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Presented by Dr. Jon Bossenbroek, University of Toledo. learn more »

Courses across BC March - May 2018

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Parrot's Feather

A popular aquatic garden plant that spreads with water currents, animals, boats/trailers and fishing gear. Dense stands can stagnate water, and increase breeding grounds for mosquitoes learn more »

Zebra/Quagga Mussels

These tiny freshwater mussels clog drains, damage infrastructure, and are very costly to control/eradicate learn more »

Giant Hogweed

A towering toxic invasive plant with WorkSafe BC regulations learn more »

European Fire Ant

A tiny ant with a toxic sting learn more »

Purple Loosestrife

An aggressive wetland invader that threatens plant and animal diversity learn more »

Orange Hawkweed

Also yellow, these invasive plants replace native vegetation along roadsides, and threaten areas not yet reforested learn more »

Japanese Knotweed

Grows aggressively through concrete, impacting roads and house foundations learn more »

Spotted Knapweed

A single plant spreads rapidly with up to 140,000 seeds per square metre learn more »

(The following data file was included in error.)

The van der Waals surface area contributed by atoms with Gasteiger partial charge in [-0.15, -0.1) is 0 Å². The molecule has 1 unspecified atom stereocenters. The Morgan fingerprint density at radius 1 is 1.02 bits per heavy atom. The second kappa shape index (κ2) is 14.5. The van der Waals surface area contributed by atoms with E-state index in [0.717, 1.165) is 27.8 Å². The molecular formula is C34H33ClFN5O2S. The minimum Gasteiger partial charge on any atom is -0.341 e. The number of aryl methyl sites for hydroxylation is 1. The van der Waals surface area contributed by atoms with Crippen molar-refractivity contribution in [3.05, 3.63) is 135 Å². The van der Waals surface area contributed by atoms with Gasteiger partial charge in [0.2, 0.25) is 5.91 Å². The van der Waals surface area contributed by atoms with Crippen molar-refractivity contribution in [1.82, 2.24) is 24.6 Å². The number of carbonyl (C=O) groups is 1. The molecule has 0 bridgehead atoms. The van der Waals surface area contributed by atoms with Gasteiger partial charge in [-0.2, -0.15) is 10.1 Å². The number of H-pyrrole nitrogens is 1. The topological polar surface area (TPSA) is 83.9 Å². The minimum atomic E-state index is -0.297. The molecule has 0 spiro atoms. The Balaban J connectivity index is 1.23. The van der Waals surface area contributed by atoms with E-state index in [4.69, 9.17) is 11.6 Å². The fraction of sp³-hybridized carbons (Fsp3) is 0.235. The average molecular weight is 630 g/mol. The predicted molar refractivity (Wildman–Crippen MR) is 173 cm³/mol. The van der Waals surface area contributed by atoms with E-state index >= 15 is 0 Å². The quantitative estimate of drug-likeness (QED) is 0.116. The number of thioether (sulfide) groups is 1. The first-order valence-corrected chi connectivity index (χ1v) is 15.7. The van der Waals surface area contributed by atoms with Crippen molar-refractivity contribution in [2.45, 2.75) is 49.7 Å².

Scotch Broom

An evergreen shrub that invades rangelands, replaces forage plants, causes allergies in people, and is a serious competitor to conifer seedlings learn more »

Bioeconomics of Invasive Species Webinar - Mar 28

Bioeconomics of Invasive Species: Examples of Land and Water.

Date: March 28, 2018

Time: 12:00 pm - 1:00 pm PST

Presenter: Jon Bossenbroek, Professor of Ecology and the Director of the Office of Undergraduate Research at the University of Toledo.

Summary: The economic impacts of invasive species are often thought about in terms of direct damages or increased management and control costs.  However, there are also regional economic impacts from theses that influence the overall societal welfare and potential regional management strategies. In this webinar,  Jon will use Zebra mussel and Emerald ash borer examples to explore how to look at the economic impacts of invasive species.  

Bio: Jon is a Professor of Ecology and the Director of the Office of Undergraduate Research at the University of Toledo. The research in his lab focuses on applying the theories and concepts of landscape ecology to investigate issues such as invasive species biology, conservation biology and ecosystem management. The investigative approach of his lab is primarily based on predictive and geostatistical modelling and linking these predictions with field and laboratory studies.

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Webinar Registration - Bioeconomics of Invasive Species

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